During yesterday’s judgment in the application, Pakati said that the application was launched on the following basis:
“The non-disclosure on my part of an attempt to unduly influence or bribe me by one Khaya, surname unknown to me, through a SAPS captain, Phumelele Gugu, creating a reasonable apprehension that I would be impartial.
“The non-disclosure of the said e-mail by the State, which creates an impression of bias in the accused’s minds.
“The handing over of affidavits from the (undercover) agent (Jephta), that there were also attempts to unduly influence him and the possible influence the statements might have, resulting in an unfair trial,” Pakati stated.
She added that after sending the e-mail to Aysen, she “received no feedback as to what happened as a follow-up to the report”.
She did, however, draw the court’s attention to what transpired during arguments in the initial application for recusal on July 31.
“It transpired during arguments that, just before the court resumed, four affidavits deposed by Jephta, a State witness who was scheduled to testify that morning, were handed by the State to the defence for the first time.
“The essence of what is contained in those affidavits, as mentioned by the defence, is the fact that attempts were made to bribe Jephta for or on behalf of the accused on various times and at various places.
“There was, however, no mention that he accepted any payments. It is worth noting that Warrant Officer (Louis) Potgieter (project Darling’s investigating officer) is the commissioner of oaths in the first two affidavits.
“Advocate Laurence Hodes argued that it is significant that these attempts took place in 2016, while the defence was only notified in 2018. The defence further argued that the attempts (mentioned above) were intended to weaken the case for the accused, thereby giving an impression that there is a strong case against them.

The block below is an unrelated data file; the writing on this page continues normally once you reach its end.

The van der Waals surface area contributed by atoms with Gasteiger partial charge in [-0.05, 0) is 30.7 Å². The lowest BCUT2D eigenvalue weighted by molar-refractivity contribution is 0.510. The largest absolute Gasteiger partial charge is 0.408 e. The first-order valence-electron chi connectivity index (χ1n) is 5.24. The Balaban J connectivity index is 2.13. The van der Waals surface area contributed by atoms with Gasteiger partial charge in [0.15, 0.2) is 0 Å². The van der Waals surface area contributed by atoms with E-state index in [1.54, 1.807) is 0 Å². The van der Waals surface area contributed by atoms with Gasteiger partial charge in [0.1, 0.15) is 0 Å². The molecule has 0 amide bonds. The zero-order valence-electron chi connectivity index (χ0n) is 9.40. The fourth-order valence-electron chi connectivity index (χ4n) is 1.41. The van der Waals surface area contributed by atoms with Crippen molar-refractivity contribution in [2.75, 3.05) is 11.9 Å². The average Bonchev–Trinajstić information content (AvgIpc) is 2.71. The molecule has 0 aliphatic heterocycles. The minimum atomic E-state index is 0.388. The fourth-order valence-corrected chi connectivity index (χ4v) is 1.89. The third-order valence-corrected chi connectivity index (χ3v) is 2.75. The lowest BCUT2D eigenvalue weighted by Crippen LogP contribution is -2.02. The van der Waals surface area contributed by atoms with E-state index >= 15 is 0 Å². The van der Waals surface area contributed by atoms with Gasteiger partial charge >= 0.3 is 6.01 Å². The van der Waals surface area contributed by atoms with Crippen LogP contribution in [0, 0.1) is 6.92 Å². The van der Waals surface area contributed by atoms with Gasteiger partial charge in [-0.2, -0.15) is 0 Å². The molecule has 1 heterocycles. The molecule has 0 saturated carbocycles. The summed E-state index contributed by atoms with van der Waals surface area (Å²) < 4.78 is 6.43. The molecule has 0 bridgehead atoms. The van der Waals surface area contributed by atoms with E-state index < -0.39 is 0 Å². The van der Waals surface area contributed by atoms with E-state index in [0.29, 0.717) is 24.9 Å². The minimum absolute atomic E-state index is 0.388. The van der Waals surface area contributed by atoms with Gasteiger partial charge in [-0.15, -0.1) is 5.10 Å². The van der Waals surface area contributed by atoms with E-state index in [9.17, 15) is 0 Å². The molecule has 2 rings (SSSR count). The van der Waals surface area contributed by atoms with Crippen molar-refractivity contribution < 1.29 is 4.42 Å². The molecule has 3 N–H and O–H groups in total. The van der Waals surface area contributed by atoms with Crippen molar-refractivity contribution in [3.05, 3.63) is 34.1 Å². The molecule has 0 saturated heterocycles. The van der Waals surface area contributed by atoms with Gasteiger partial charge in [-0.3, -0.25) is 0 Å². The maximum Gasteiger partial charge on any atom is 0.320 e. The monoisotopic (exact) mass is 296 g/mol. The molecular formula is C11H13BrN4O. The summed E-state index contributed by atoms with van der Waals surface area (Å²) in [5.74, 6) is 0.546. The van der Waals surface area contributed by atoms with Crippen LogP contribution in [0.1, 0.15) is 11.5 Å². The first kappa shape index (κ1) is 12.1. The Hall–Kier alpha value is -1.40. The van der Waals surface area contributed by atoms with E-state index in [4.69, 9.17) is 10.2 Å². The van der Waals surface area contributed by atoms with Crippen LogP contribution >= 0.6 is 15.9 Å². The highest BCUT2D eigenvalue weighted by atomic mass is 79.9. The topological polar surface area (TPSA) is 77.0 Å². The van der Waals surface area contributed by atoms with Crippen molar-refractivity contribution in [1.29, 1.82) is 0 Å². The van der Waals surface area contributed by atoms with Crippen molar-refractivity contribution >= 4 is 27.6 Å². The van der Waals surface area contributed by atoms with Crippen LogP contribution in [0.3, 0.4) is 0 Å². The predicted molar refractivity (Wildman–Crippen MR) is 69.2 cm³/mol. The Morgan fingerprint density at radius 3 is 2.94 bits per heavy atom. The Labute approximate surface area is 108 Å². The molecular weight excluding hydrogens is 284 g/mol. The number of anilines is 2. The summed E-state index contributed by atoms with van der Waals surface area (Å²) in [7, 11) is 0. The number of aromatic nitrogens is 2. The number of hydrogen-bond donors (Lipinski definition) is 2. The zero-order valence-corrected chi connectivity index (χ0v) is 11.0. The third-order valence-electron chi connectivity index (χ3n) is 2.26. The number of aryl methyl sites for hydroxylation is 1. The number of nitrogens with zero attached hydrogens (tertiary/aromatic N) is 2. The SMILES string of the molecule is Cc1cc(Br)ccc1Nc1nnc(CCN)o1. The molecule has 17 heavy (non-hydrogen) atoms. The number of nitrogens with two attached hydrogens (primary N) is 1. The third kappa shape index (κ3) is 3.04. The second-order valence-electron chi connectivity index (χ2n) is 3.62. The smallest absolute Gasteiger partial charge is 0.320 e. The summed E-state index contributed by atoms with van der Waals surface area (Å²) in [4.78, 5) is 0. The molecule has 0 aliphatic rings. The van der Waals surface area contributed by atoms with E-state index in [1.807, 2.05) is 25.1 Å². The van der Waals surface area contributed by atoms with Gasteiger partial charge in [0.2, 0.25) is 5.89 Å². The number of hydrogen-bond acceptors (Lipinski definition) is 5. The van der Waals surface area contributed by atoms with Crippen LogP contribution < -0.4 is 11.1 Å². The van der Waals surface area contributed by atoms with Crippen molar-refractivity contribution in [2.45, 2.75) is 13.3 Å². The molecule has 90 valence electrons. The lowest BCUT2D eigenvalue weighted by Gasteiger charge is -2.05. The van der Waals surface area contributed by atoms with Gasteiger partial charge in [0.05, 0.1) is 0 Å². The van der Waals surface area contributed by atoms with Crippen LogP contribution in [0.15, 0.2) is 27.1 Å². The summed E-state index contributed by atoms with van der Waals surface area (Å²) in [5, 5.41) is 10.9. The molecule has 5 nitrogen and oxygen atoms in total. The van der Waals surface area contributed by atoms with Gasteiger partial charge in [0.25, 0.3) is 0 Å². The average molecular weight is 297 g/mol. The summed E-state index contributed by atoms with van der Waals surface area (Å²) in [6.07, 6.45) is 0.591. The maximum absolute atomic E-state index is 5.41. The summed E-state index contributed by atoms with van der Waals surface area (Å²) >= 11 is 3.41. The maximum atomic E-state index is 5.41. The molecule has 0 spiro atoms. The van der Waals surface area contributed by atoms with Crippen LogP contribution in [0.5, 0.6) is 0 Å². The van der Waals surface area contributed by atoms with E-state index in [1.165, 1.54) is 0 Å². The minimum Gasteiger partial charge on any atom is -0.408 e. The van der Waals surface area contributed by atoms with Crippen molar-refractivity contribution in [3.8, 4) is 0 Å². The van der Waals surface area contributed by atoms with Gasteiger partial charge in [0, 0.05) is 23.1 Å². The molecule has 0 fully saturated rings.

“They also argued that my disclosure resulted in an unfair trial and that a perception of bias has been created in the minds of the accused, which necessitates my recusal,” Pakati stated.
Pakati again highlighted the fact that she was neither aware that her e-mail was forwarded to the Office of the DPP for decision, and the SAPS for investigation, nor was she informed of the decision by the Office of the DPP.
“I proceeded with the trial under the impression that nothing came from my e-mail. However, it raises a question as to why the State decided to hold on to the agent’s statements for this long and not ‘discover’ them when the defence asked for further particulars.
“The State, instead, told the court that there was nothing more to discover. It is therefore also mind-boggling that, on the day the agent was supposed to testify, the State handed over the statements to the defence.
“In my view prosecutors are officers of the court and have an obligation to the court to see that justice is done at all times,” Pakati said.
She concluded by giving her judgment as follows: “Turning to the facts of this case, I am of the view that a reasonable person in the position of the accused would, under the circumstances, reasonably think that I would be biased, taking into account the affidavits by Jephta, which were only given to them on the morning he was scheduled to testify.
“It is therefore in the interest of justice that I recuse myself at this stage,” she stated.
Following consultations in chambers, Judge President Pule Tlaletsi presided over a postponement of the matter to later this month.
Roothman indicated that the defence would be bringing an application for a permanent stay of prosecution during the next appearance. This could see the 13 accused “walk free” if successful.